All of this goes to show that, no matter how many croissants are choked upon
in Monte Carlo and Milan after any given dismissal of soccer in America,
our would-be European patrons will never stop spitting back with efforts
to convert us to their point of view. And since nothing short of finding
a way to appreciate soccer is likely to shut them up, I, for one, am prepared
to get started on sanctioning it as an acceptable sport in this country.
That being said, though, I'll be damned if I'm gonna do anything of the sort
without some quid pro quo concessions coming first from overseas.
That is why, in the interest of what Maverick and Goose have referred to
as "keeping up foreign relations," I am hereby appealing to our friends around
the world to prove that what they call "artistic" can amount to more than
what we would call, well ... immasculine; and that soccer can teach our aspiring
athletes more than how to use the locker room curling iron and how to drink
wine for breakfast. And what's more, I'm going to show them just how they
can do it.
Hence, without further ado, here is my suggestion for facelifting the game
of football to satisfy red-blooded, Whopper-eating, arms-dealing American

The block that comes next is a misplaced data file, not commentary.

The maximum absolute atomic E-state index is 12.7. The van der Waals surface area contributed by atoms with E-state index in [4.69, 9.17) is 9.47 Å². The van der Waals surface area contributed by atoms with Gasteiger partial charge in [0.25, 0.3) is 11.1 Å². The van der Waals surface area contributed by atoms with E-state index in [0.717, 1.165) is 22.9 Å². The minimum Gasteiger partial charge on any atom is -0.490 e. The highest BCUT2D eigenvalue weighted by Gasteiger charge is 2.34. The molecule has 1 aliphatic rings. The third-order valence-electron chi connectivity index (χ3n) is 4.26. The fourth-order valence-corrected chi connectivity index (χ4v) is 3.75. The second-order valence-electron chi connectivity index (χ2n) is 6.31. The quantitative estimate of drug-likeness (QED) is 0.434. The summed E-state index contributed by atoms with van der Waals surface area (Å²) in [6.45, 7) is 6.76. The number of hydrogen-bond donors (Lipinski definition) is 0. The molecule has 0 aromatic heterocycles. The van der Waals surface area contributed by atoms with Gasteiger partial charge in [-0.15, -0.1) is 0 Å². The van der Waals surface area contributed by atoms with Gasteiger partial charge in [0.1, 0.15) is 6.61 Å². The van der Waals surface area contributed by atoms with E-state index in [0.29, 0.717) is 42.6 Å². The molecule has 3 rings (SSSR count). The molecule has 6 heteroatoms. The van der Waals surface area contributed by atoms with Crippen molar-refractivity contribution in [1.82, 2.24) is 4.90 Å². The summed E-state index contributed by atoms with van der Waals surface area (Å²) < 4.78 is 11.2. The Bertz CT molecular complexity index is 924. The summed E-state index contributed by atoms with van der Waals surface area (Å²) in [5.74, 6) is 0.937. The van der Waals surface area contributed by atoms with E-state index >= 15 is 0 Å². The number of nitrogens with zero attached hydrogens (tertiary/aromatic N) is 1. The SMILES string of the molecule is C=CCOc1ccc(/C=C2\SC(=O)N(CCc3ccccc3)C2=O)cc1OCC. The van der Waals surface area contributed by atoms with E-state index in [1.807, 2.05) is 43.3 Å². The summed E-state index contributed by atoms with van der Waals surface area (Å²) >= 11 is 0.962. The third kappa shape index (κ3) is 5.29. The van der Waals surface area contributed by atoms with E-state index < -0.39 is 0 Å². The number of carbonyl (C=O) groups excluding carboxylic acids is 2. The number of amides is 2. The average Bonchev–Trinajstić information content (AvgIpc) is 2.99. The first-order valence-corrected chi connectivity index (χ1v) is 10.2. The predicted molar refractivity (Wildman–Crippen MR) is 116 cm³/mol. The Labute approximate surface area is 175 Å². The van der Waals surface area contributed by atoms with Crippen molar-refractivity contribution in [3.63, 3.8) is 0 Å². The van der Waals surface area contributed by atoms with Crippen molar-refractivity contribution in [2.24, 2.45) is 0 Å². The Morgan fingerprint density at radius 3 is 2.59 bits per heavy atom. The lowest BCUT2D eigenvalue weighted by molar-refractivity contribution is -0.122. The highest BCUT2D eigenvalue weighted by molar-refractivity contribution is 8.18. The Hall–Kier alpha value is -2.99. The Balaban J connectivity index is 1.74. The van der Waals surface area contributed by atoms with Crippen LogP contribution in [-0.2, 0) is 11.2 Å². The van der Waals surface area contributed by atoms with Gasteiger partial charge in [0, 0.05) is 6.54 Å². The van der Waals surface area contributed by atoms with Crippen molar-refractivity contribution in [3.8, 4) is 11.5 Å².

sports fans everywhere. Never fear -- we needn't pay for this touch of Old
World sporting artistry by selling out our own distinguished tradition of
athletic brutality. We need only ensure that the especially artistic
points of the international pastime are singled out for censure via the adoption
of the cleverly-conceived, the admirably apropos, and the prodigiously
non-pareil: the PINK CARD.
The pink card is the perfect solution to the soccer dilemma, not least because
of its amenability to the game's goofy practice of giving red and yellow
cards to contestants who indulge in "ungentlemanly" comportment during the
flow of a match. Bearing in mind, though, that the concept of "gentleness"
has never had any business belonging to a sport worth spending any time on,
we as Americans would do well to lobby for an amendment better suited to
the spirit of Uncle Sam. I can see it now: "FIFA Law 5.5a -- The referee
shall caution and show a pink card to any player guilty of unmanly behavior
on the field of play."
Even this legislative fix, however, likely won't do the trick without an
accompanying push for reform on the executive-judicial side of things. After
all -- although you wouldn't catch me saying so to Pierluigi Collina's
face -- non-North-American referees might not be the most dependable authorities
when it comes to dispensing decisions on manliness.
Fortunately, here, too, a solution seems close at hand. Seeing as FIFA has
recently elected to experiment with a fourth "penalty box" official, why
can't a fifth "pink card" official be added, as well? And better yet, why